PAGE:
How Will the CHIPS Act Impact Training in the Manufacturing Industry?

“We will no longer have to depend on anyone to make the chips we need” said Ronnie Chatterji, deputy director of the National Economic Council. Signed on August 25, 2022 by President Biden, the CHIPS Act is a bill that encourages onshore semiconductor manufacturing on domestic soil rather than overseas. With this bill in effect, how will it impact the manufacturing industry? More precisely, how will this affect digital training within the chip-building sector?

The CHIPS Act at a glance

The European CHIPS Act was first proposed in 2021 and later enacted alongside the Industrial Alliance Processors and Semiconductor Technologies. The main aim is to increase Europe’s global share in semiconductor chip production to 20% by 2030.

Similarly, the US passed the CHIPS and Science ACT, which includes $52 billion in domestic aid to assist in the growth of semiconductor manufacturing on American soil. As of 2022, the US accounts for only 12% of global chip production, down from 40% in 1990.

The impact of the CHIPS Act on digital learning

Part of the CHIPS Act funding is allotted to industry education. It remains to be seen how this will impact distance learning in the manufacturing sector. However, HR professionals should take the following strategies into account.

1. Increased cybersecurity implementations

Digital training material and learners profiles need to be carefully guarded against cyber intrusions. With the CHIPS Act focusing on domestic semiconductor expansion, this will invite attacks from varying threat vectors, both local and abroad. In fact, one study revealed that 40% of manufacturing companies experienced at least one cyberattack; 38% of the impacted companies incurred at least $1 million in damage as a result.

As domestic production expands, cybersecurity must be the top priority. Learners taking company-led courses should follow best safety practices, such as:

  • Recognizing signs of a phishing attack
  • Reporting a stolen device to HR immediately
  • Not sharing passwords, and enabling two-factor authentication
  • Running attachments through a malware scanner on devices where learners access the course

2. Greater hands-on learning

Part of the CHIPS Act includes funding for regional tech hubs. Qualifying companies may be able to invest in brick-and-mortar learning centres, which helps new employees and existing staff alike receive the necessary and latest hands-on training. This enhances the training they receive through the company’s e-learning courses. Through the use of learning management solutions, supervisors and administrators can create hybrid educational settings that blend the best of both worlds.

3. The CHIPS Act impact on training disclosures

To qualify for benefits under the CHIPS Act, companies are prohibited from collaborating with companies in countries deemed to pose a security risk to the country. 

At the start of the training, there needs to be a detailed briefing regarding the dissemination of information. Specifically, course materials are for student and administrator eyes only. Under no circumstances are students to share course information with foreign entities. Likewise, no material should be disseminated on social media or online and offline public spheres. The consequences for violation need to be made clear, whether that be immediate termination or even legal ramifications.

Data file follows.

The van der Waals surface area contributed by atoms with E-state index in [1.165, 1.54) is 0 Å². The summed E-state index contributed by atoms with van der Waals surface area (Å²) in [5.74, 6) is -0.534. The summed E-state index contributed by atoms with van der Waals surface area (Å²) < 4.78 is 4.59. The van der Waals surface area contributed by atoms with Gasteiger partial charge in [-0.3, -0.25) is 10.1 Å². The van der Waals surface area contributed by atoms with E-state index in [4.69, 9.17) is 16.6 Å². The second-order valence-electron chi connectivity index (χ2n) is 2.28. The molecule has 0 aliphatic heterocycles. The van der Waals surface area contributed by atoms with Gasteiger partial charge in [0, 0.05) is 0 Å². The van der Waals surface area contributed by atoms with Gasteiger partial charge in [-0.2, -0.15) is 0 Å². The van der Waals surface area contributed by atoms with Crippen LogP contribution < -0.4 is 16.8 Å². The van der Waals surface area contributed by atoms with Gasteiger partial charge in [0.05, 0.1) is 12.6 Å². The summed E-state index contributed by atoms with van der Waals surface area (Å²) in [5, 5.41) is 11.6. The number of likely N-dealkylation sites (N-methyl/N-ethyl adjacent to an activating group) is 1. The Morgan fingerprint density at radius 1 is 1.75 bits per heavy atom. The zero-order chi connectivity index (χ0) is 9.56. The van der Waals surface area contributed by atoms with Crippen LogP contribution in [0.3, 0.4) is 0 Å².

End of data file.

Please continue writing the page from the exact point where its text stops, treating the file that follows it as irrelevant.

4. Keeping up to date on industry trends

The CHIPS Act includes financial aid for research and development. Training should include the latest breakthroughs and innovations in the industry and discussions on how these changes can impact day-to-day operations, both on the manufacturing floor and digital environment. 

Companies should extract news and trends from research universities, particularly those with big-ticket funding and established facilities like level 5 cleanrooms. This also includes keeping up with the latest insights from related federal organisations, such as the American Semiconductor Academy, the globally recognized SEMI, and the impending National Network for Microelectronics Education.

5. Serving under-represented communities

Among the many eligibility requirements, companies must demonstrate a commitment to worker and community investment, including educational and career opportunities for under-represented and economically disadvantaged communities. Companies must submit an executable plan outlining how they plan to achieve these benchmarks. This can partly be done through a robust diversity, equity, and inclusion (DEI) act. 

Training isn’t limited to the core subject matter. It should also include training on diversity, equity, and inclusion (DEI), as well as incorporate anti-harassment and zero-tolerance policies.

6. Metric evaluations

Under the current provisions, companies eligible under the CHIPS Act will receive benefits for a period of 10 years. The details on eligibility criteria have yet to be released, but companies will likely have to submit some documentation of progress and advancement to remain eligible for benefits year after year. 

As far as the training goes, administrators should maintain records of student performance and evaluations, including statistical reports on completion rates, average scores, etc. There should also be remedial assistance for students falling behind. These facets all demonstrate a good faith effort in maintaining a tight curriculum and industry standards when your company is under review for benefits renewal.

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